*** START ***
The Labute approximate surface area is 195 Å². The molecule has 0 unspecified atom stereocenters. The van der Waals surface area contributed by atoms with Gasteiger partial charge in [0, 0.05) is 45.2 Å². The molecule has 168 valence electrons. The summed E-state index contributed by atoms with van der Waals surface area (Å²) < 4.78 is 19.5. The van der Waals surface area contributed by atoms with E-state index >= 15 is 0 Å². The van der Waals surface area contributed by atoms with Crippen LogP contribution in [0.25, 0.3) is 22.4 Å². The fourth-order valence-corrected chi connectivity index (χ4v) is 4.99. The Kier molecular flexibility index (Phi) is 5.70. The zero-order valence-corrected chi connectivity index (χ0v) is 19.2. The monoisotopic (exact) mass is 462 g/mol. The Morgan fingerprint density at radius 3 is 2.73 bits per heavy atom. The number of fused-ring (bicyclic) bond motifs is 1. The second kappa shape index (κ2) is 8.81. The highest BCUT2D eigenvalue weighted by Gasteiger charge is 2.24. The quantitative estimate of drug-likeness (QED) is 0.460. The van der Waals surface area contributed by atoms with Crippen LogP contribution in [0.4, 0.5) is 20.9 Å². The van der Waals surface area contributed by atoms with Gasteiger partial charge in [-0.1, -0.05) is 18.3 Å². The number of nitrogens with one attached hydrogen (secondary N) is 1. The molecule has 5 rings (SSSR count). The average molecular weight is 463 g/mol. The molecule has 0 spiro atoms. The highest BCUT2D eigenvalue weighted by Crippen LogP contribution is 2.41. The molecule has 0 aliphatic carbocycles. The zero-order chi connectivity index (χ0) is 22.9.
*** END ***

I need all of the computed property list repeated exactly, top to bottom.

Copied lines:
The Labute approximate surface area is 195 Å². The molecule has 0 unspecified atom stereocenters. The van der Waals surface area contributed by atoms with Gasteiger partial charge in [0, 0.05) is 45.2 Å². The molecule has 168 valence electrons. The summed E-state index contributed by atoms with van der Waals surface area (Å²) < 4.78 is 19.5. The van der Waals surface area contributed by atoms with E-state index >= 15 is 0 Å². The van der Waals surface area contributed by atoms with Crippen LogP contribution in [0.25, 0.3) is 22.4 Å². The fourth-order valence-corrected chi connectivity index (χ4v) is 4.99. The Kier molecular flexibility index (Phi) is 5.70. The zero-order valence-corrected chi connectivity index (χ0v) is 19.2. The monoisotopic (exact) mass is 462 g/mol. The Morgan fingerprint density at radius 3 is 2.73 bits per heavy atom. The number of fused-ring (bicyclic) bond motifs is 1. The second kappa shape index (κ2) is 8.81. The highest BCUT2D eigenvalue weighted by Gasteiger charge is 2.24. The quantitative estimate of drug-likeness (QED) is 0.460. The van der Waals surface area contributed by atoms with Crippen LogP contribution in [0.4, 0.5) is 20.9 Å². The van der Waals surface area contributed by atoms with Gasteiger partial charge in [-0.1, -0.05) is 18.3 Å². The number of nitrogens with one attached hydrogen (secondary N) is 1. The molecule has 5 rings (SSSR count). The average molecular weight is 463 g/mol. The molecule has 0 spiro atoms. The highest BCUT2D eigenvalue weighted by Crippen LogP contribution is 2.41. The molecule has 0 aliphatic carbocycles. The zero-order chi connectivity index (χ0) is 22.9.